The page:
Former British ambassador Craig Murray on the UK’s decision to invade Iraq and the lessons still not learned.
The recent Iraq Inquiry (commonly dubbed the Chilcot report) was in many respects highly critical of Tony Blair and other key figures in the British government’s decision to follow the United States to war in 2003.
However, it stopped short of accusing anyone of willful deceit in making the case for invasion, and expressed no opinion as to the legality of that invasion.
The 2003 Iraq War was conducted in the face of huge public opposition and mass, worldwide protests. For many people, it threw the nature of Western democracies into doubt and contributed to a collapse of trust in the political establishment. For Iraqis, the invasion was a disaster of unimaginable proportions.
Many questions remain about why the war was launched and, in particular, how the intelligence in support of claims that Saddam Hussein possessed weapons of mass destruction (WMDs) was compiled and presented.
Craig Murray was British ambassador to Uzbekistan from 2002 to 2004. He was dismissed after revealing evidence that intelligence used by the British government in the “war on terror” had been obtained through torture, with suspects flown to Uzbekistan. Jacobin‘s Duncan Thomas talked to him about Chilcot, the buildup to the Iraq War, and the internal machinations of the British state.
You were UK Ambassador to Uzbekistan from 2002 to 2004, before resigning due to certain evidence you uncovered. Can you say a little about how you went from a high-ranking official of the British state to an antiwar activist?
I became ambassador to Uzbekistan shortly after the invasion of neighboring Afghanistan. The British government had a policy of collaboration with the Uzbek dictatorship, which provided an airbase for the Americans to operate into Afghanistan.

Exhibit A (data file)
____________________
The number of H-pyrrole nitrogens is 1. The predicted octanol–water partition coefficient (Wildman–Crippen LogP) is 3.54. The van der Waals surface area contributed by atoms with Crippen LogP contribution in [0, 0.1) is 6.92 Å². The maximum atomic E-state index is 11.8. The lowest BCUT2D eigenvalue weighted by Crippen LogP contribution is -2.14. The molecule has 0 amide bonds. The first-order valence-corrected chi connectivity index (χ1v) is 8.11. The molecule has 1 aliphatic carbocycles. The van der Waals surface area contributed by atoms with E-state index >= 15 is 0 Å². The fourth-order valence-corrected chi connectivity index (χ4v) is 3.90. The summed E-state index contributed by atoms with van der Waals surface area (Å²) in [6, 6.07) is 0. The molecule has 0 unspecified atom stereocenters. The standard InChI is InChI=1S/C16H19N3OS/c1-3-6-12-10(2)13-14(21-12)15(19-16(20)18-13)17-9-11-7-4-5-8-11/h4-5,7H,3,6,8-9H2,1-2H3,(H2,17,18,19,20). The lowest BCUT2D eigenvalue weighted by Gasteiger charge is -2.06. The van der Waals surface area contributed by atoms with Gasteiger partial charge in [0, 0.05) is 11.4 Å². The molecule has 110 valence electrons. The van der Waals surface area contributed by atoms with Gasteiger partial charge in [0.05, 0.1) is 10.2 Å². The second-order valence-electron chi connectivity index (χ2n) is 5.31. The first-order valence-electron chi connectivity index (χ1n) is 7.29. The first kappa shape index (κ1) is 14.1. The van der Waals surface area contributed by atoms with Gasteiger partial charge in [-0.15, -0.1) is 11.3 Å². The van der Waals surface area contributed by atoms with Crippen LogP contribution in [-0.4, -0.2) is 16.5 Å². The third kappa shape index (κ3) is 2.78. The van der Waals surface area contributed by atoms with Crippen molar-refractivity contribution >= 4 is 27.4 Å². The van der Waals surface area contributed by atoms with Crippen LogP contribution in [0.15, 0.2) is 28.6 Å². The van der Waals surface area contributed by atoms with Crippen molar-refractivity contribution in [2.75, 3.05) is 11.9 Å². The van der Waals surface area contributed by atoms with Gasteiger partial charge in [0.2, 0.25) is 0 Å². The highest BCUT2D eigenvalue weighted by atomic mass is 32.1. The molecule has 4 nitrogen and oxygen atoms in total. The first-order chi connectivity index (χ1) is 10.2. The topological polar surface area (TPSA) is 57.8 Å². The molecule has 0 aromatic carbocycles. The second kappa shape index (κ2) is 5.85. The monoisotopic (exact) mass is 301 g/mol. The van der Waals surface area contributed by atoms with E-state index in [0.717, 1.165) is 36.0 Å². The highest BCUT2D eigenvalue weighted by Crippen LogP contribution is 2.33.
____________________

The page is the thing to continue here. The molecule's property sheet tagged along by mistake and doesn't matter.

However, I discovered that this policy of collaboration not only included downplaying the terrible human rights abuses of that dictatorship, but also intelligence collaboration, by which I mean that our government was knowingly getting intelligence from the Uzbek torture chambers, very often from the torture of dissidents who had no connection with terrorism whatsoever.
The purpose of the intelligence was to exaggerate the threat of Al Qaeda from Central Asia — in fact, it’s probably not going too far to say that the purpose was to invent the threat.
Obviously, both the immoral and illegal torture itself and the intelligence obtained from it, as well as the use of that information to paint to a false intelligence picture, was something I just couldn’t go along with.
UK, US, and Iraqi soldiers at a checkpoint in Basra, Iraq in 2008. U.S. Army / Flickr
Were these Uzbeki victims exclusively, or were people flown in from around the world?
At the time, I was only aware of Uzbek victims. I later obtained information, quite literally in a pub from CIA operatives who were engaged physically in doing it, that people were being flown in from around the world.
Initially, I assumed that they were also Uzbek. I subsequently discovered that they weren’t, and that people were being flown in from all over the world who had no connection with Uzbekistan.
It was just being used as an extraordinary rendition destination. But I resigned before I discovered that, and at the time I believed it was just Uzbek victims who were being tortured.
A good enough reason on its own, I suppose. Presumably you tried to raise some of these issues internally before you decided to walk.
Oh yes. I spent a year fighting the office internally without going public. I sent top-secret telegrams to Jack Straw directly on the subject. So I did everything I could to change the policy internally.
I started from the rather naive view that ministers must not know about this, that it must just be rogue elements within Mi6, and that all I had to do was bring it to a sufficiently high level of attention and for it to be stopped.
It really didn’t occur to me at the start that ministers were deliberately getting their evidence from torture.
Before that role, in the 1990s, you were in another position for the Foreign and Commonwealth Office, as head of their section of the Embargo Surveillance Center. This was responsible for monitoring Iraqi attempts to procure prohibited weapons during the sanctions period.
What was your impression of their capability back then, and was there ever a time when you thought that they may be restarting serious weapons programs?
We were responsible not just for monitoring, but for organizing physical interception of Iraqi attempts at weapons procurement. It was a fascinating job, because you saw how the international arms trade works — or, I suppose, the illegal or sanctions-busting side of the arms trade, as opposed to the legal but still deadly side of the arms trade.